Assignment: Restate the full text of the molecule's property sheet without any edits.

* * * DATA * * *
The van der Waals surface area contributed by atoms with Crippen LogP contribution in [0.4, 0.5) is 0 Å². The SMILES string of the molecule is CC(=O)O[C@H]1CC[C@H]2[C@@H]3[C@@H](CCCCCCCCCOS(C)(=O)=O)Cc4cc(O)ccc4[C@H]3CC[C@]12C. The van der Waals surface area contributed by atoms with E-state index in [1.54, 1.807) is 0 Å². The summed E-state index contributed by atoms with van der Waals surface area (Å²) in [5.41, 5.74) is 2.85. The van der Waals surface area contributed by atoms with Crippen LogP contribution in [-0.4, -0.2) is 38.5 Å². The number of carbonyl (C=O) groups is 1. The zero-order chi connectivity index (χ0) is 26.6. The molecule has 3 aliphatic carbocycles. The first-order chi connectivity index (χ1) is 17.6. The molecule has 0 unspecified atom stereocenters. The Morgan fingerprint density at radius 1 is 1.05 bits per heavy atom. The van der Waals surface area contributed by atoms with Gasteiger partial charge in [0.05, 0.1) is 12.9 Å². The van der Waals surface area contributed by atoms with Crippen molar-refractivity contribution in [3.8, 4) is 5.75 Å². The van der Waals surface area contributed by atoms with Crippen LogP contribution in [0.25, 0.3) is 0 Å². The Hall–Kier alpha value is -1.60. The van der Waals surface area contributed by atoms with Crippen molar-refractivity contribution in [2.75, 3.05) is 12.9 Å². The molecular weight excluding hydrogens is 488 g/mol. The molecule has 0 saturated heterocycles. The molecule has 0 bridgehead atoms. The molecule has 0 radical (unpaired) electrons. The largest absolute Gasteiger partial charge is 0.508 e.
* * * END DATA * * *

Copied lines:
The van der Waals surface area contributed by atoms with Crippen LogP contribution in [0.4, 0.5) is 0 Å². The SMILES string of the molecule is CC(=O)O[C@H]1CC[C@H]2[C@@H]3[C@@H](CCCCCCCCCOS(C)(=O)=O)Cc4cc(O)ccc4[C@H]3CC[C@]12C. The van der Waals surface area contributed by atoms with E-state index in [1.54, 1.807) is 0 Å². The summed E-state index contributed by atoms with van der Waals surface area (Å²) in [5.41, 5.74) is 2.85. The van der Waals surface area contributed by atoms with Crippen LogP contribution in [-0.4, -0.2) is 38.5 Å². The number of carbonyl (C=O) groups is 1. The zero-order chi connectivity index (χ0) is 26.6. The molecule has 3 aliphatic carbocycles. The first-order chi connectivity index (χ1) is 17.6. The molecule has 0 unspecified atom stereocenters. The Morgan fingerprint density at radius 1 is 1.05 bits per heavy atom. The van der Waals surface area contributed by atoms with Gasteiger partial charge in [0.05, 0.1) is 12.9 Å². The van der Waals surface area contributed by atoms with Crippen molar-refractivity contribution in [3.8, 4) is 5.75 Å². The van der Waals surface area contributed by atoms with Crippen LogP contribution in [0.25, 0.3) is 0 Å². The Hall–Kier alpha value is -1.60. The van der Waals surface area contributed by atoms with Crippen molar-refractivity contribution in [2.75, 3.05) is 12.9 Å². The molecular weight excluding hydrogens is 488 g/mol. The molecule has 0 saturated heterocycles. The molecule has 0 bridgehead atoms. The molecule has 0 radical (unpaired) electrons. The largest absolute Gasteiger partial charge is 0.508 e.